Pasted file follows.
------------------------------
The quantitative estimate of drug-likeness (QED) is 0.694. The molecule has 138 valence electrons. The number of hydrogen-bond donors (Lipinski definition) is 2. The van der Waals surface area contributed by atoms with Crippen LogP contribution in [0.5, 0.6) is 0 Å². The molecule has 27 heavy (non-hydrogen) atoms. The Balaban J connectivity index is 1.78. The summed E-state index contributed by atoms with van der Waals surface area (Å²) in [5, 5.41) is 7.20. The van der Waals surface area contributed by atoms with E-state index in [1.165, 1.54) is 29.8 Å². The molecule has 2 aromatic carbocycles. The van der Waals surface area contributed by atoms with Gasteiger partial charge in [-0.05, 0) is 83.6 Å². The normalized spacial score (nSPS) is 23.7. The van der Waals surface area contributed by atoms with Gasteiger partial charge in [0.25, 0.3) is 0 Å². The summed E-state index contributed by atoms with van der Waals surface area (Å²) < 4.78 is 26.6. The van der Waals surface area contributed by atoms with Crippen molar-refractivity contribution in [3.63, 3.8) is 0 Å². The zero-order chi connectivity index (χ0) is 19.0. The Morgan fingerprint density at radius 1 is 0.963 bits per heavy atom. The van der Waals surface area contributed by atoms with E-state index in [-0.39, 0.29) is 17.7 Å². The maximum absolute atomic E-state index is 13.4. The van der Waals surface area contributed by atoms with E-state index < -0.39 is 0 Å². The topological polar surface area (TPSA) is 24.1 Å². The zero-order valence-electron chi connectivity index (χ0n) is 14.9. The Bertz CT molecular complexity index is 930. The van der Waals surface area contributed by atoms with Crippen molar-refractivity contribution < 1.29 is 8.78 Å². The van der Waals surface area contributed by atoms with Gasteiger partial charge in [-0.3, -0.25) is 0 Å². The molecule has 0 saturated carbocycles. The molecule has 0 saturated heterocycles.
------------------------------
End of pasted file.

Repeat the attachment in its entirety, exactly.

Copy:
The quantitative estimate of drug-likeness (QED) is 0.694. The molecule has 138 valence electrons. The number of hydrogen-bond donors (Lipinski definition) is 2. The van der Waals surface area contributed by atoms with Crippen LogP contribution in [0.5, 0.6) is 0 Å². The molecule has 27 heavy (non-hydrogen) atoms. The Balaban J connectivity index is 1.78. The summed E-state index contributed by atoms with van der Waals surface area (Å²) in [5, 5.41) is 7.20. The van der Waals surface area contributed by atoms with E-state index in [1.165, 1.54) is 29.8 Å². The molecule has 2 aromatic carbocycles. The van der Waals surface area contributed by atoms with Gasteiger partial charge in [-0.05, 0) is 83.6 Å². The normalized spacial score (nSPS) is 23.7. The van der Waals surface area contributed by atoms with Gasteiger partial charge in [0.25, 0.3) is 0 Å². The summed E-state index contributed by atoms with van der Waals surface area (Å²) < 4.78 is 26.6. The van der Waals surface area contributed by atoms with Crippen molar-refractivity contribution in [3.63, 3.8) is 0 Å². The zero-order chi connectivity index (χ0) is 19.0. The Morgan fingerprint density at radius 1 is 0.963 bits per heavy atom. The van der Waals surface area contributed by atoms with E-state index in [-0.39, 0.29) is 17.7 Å². The maximum absolute atomic E-state index is 13.4. The van der Waals surface area contributed by atoms with E-state index < -0.39 is 0 Å². The topological polar surface area (TPSA) is 24.1 Å². The zero-order valence-electron chi connectivity index (χ0n) is 14.9. The Bertz CT molecular complexity index is 930. The van der Waals surface area contributed by atoms with Crippen molar-refractivity contribution < 1.29 is 8.78 Å². The van der Waals surface area contributed by atoms with Gasteiger partial charge in [-0.3, -0.25) is 0 Å². The molecule has 0 saturated carbocycles. The molecule has 0 saturated heterocycles.